Evidently fellow Patheos blogger, Tony Jones, has gone into schism with my church. This presents certain ecclesiastical conundrums as technically Mr. Jones may have already been in schism with my church. If a man is a double schismatic, is he actually a schismatic?
(If Mr. Jones is not not Orthodox, then is he Orthodox?)
But then Orthodoxy has long been charitable, reasoning that though we know where the Spirit is we cannot be sure where He is not. We might have tried ecumenism with Jones, we have not even given up on the World Council of Churches, but Jones will have none of it. We are out, beyond the pale, no good.
The ECUSA will hang with us, but Jones will not. This is remarkably austere, the left-of-center equivalent of King James Only Baptists who will not sully their purity by talking with us either.
If we assume that Mr. Jones has formed his own totally new schismatic movement, then it presents certain relational problems. Long ago we forgave our Western brothers and gave up on getting the spoils of Constantinople back from the Fourth Crusaders, but now that Jones has joined a new Western schism, it is tempting to ask if he has influence with affluent Western schismatics.
Can we have our stuff back, Jones?
Having lost nothing by want of asking for it, I now turn to a problem facing Mr. Jones’ embryonic schism: nobody important in my Church or in a position to comment on the schism is noticing it.
As far as I know the global Orthodox Church hierarchy has never read Mr. Jones, noticed his emerging church movement, or subscribed to his blog. Since I have noticed Jones, I am in a difficult position. I certainly don’t speak for the Church, and do not even have my own Wikipedia page the sure measure of importance, so I am unclear if my response will help Mr. Jones become the schismatic he aspires to be.
However, I am a proud evangelical (go Billy Graham!) as well as Orthodox, so perhaps Jones has gone into schism with only one of my two theological natures. If so, then this means I might be able to address him.
The leader of my Church, the Patriarch of Syria, not only has an offensive name from the point of view of the Jones Schism, but also cannot respond to Mr. Jones’ schism due to prior engagements. Busy being persecuted, he is unable to blog. Kidnapped clergy and bishops (all male!) have taken up so much of his time, while dodging bombs in the cathedral, that he cannot agree that a dialogue is over that he did not know Mr. Jones was having with him.
The rest of Jones’ plans for separating from my Church should work out. As a persecuted Church, we do not have conferences with the honorarium and attendance expectations he might expect or demand in any case. Our publishing houses are small and tend toward books written hundreds of years ago. There is no doubt then that he has successfully cut himself off from the Orthodox speaking and publishing circuit.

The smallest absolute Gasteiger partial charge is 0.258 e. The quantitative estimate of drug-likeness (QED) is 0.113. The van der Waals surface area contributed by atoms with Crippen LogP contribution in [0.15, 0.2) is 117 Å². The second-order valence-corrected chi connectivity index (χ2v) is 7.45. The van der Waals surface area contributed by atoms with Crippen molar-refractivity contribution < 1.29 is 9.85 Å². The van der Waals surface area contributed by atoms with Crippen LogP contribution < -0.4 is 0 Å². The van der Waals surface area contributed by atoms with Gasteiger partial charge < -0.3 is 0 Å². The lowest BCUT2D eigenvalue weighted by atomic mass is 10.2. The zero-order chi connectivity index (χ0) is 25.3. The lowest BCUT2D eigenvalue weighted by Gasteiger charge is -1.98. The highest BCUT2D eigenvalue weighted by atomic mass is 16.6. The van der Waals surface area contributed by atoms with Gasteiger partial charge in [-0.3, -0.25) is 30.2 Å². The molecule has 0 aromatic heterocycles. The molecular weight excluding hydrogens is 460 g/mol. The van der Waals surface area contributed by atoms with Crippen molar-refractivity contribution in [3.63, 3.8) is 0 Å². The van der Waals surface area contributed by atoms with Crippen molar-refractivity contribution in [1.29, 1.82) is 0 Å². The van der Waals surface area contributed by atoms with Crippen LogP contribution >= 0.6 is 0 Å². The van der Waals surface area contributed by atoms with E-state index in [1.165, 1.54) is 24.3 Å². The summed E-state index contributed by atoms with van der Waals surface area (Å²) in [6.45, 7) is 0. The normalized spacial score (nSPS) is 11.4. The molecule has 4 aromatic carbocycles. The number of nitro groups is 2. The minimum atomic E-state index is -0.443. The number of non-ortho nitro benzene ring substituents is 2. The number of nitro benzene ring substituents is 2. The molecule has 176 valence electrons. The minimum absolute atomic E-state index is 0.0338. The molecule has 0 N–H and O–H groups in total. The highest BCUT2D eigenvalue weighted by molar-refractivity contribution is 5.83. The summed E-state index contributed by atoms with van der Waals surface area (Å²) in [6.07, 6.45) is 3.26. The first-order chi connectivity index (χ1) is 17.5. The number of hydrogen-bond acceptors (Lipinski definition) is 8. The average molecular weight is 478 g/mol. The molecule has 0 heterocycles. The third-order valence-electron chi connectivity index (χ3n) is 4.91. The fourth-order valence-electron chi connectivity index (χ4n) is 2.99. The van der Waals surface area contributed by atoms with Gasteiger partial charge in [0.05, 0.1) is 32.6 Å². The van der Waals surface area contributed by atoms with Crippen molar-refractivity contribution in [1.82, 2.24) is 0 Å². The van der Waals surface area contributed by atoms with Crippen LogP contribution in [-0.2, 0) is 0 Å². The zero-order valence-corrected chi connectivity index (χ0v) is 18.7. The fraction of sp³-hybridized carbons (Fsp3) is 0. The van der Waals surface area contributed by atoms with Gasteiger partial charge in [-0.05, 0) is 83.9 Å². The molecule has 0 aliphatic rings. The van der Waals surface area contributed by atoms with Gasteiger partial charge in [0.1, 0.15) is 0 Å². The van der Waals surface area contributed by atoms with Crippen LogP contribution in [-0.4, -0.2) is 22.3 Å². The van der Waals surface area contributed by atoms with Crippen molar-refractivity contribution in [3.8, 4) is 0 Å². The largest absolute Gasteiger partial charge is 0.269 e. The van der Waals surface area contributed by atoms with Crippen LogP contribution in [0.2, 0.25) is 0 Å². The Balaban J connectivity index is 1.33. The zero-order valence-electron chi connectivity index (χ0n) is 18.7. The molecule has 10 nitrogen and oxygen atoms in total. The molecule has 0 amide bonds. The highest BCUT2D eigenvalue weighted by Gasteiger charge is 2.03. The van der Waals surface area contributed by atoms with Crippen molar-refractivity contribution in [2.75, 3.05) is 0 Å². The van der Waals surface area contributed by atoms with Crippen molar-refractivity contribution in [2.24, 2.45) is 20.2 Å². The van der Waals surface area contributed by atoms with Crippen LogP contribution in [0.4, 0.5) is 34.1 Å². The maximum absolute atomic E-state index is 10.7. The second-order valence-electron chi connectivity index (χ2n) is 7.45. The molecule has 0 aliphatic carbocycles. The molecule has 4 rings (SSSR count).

We are uncool, and so un-emergent that we are all grown up.
Perhaps this is all unimportant, since (as far as I am concerned) Jones has not risen to the level of a schism, he is simply wrong. Having failed to convince the Roman, the Orthodox, or the majority of the global Protestant church of his point of view one can see why he would want to declare the conversation “over.” We were not actually thinking very seriously about his point of view, since it introduced little new Biblical scholarship, denied tradition in ways we have already experienced, and gave modern intuitions privilege over ancient ones. Meanwhile, his churches evidently are discussing sexual ethics in new and remarkable ways. The Orthodox Church knows how those “dialogues” turn out and plan to miss that conversation as well.
Even if we assume Jones represents a “movement,” it is unclear the movement extends beyond small groups in America and Western Europe. When almost no leader in your “schism” speaks a language other than English, one questions the global reach. Nor does the “negative growth” of those groups agreeing with Jones suggest that he has found the future or that it works.
In fact, the last time the Orthodox were told by an American he had found the future and that it worked, things did not turn out well for either the American or the Orthodox. We will go on feeding the poor, working out our own salvation with fear and trembling, and being bemused by how parochial America can be.
For those of us who have noticed Jones, how should we then live?
My own policy is benign neglect toward the Jones Schism with the hope that he will rejoin the historic, catholic consensus on ecclesiastical issues. He might want to broaden his reading or contact list. The nuns of Saint Thekla in Syria are not persuaded, but then Jones has ended a conversation they were not invited to attend. They also are working hard to save orphans and their culture from Syrian persecution. Reading Rachel Held Evans has not yet overwhelmed pious Orthodox leaders like Mother Victoria of the Saint Barbara Monastery in America, but perhaps it is because they have not yet noticed her or have spent too much time venerating Saint Nina, equal to the Apostles.
In hopes of reaching out to Jones, I would suggest he and his church join the WCC, plenty of folk there agree with his views, and present his case. If he has something new to offer, it will be heard. I suspect, however, that the “emerging Evangelical voice” will sound very, very familiar for those stuck in the trenches of ecumenical dialogue.